What would you expect for results when connected this way? Are you thinking it would prove or disprove a Pressuretrol problem?

Delayed closing of gas valve

@ October 7, 2012 4:50 PM in Delayed closing of gas valve

I recently installed a Smith GB-250-9 steam boiler that works fine until the call for heat is removed. At that point the damper closes but the gas valve remains open for another 30 seconds or so. When it does finally close, it closes slowly. Sometimes trickling a small amount of gas for another minute or so that slowly burns at the closest orifice on the manifold. I've verified that no voltage is present at the gas valve. I've even removed the power terminals and the valve remains open.

This boiler has a White-Rodgers 36C53-418 gas valve. Inlet pressure is measured at 6.75” WC (static) and drops to 5.25” WC under flow. Manifold pressure is 3.5”. It also has a Honeywell Pressuretrol as a secondary hi limit connected to the ECO terminals on the gas valve. When one of the ECO terminal connections is removed from the gas valve, it closes immediately.

So far I've changed the gas valve and the problem persists. WR factory support says the pressures are within spec and suspects the Pressuretrol connected to the ECO is somehow causing the problem. I haven't had an opportunity to check that theory but I'm doubtful it's related.

Anyone else have a similar experience or care to weigh in? I'm running out of ideas.


Alabama Attorney General Consumer Protection

@ March 26, 2012 7:52 AM in Concerned Customer

For starters, I'd contact the Alabama Attorney Gereral's office. They have a consumer hot line and you can file a complaint on-line.

It would probably be very helpful to put together an detailed written timeline of relative dates, paperwork signed and checks written.

If all else fails, I'm sure the local TV news would be all over this.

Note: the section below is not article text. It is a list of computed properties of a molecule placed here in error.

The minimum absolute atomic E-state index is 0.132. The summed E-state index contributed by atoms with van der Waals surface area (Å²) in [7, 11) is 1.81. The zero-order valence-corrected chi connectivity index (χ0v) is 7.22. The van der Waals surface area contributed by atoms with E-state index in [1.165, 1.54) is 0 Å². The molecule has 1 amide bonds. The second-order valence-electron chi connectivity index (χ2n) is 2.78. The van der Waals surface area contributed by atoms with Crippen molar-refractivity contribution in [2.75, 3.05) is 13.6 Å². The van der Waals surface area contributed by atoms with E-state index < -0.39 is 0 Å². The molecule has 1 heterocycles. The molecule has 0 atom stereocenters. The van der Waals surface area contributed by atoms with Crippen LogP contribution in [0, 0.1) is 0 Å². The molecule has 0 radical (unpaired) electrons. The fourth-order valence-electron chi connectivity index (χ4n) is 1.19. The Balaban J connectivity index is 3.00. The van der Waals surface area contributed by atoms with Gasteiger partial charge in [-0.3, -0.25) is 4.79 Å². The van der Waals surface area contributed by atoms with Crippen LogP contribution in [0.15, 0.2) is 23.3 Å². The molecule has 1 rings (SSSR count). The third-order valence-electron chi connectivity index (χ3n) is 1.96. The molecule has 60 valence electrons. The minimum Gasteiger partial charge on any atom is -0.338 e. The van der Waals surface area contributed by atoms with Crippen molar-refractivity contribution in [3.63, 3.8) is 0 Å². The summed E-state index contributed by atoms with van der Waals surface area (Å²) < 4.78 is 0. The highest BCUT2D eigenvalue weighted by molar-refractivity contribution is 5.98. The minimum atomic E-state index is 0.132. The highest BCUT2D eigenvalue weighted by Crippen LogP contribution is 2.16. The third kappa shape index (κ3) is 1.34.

Good luck and thank you for your service.


Consider radiant ceilings

@ March 12, 2012 9:14 AM in Old House Advice: Remove Radiators, Get AC?

Since you'd like to remove the radiators but keep the hot water heat you may want to consider radiant ceilings. It's the perfect application for a retrofit like yours. You would lose about 2" of ceiling height but gain all the benefits of radiant heat and reclaim the floor space taken up by your cast iron radiators.

I agree with Steamhead that a small duct, high velocity AC system like Unico or SpacePak is the best solution for cooling.


Follow up

@ November 28, 2011 10:11 PM in Dunkirk Q95M-200 Ignition Problem

Just wanted to follow up with a post to let everyone know that the new burner and updated control looks like it did the trick. I installed it today and the ignition is smooth and consistent.

Thanks to everyone for all the great help. ECR was also very responsive.  Once again Heating Help to the rescue!


ECR support

@ November 14, 2011 2:41 PM in Dunkirk Q95M-200 Ignition Problem


Thanks for sharing your experience. I just spoke with Steve Snyder at ECR. He was very helpful and is sending me the kit with the parts you suggested. I'll post the results after the new kit gets here.


Rev B

@ November 14, 2011 8:39 AM in Dunkirk Q95M-200 Ignition Problem


The ignition module says "Rev B".

Are you saying there's not only a Rev C ignition module but a burner upgrade too?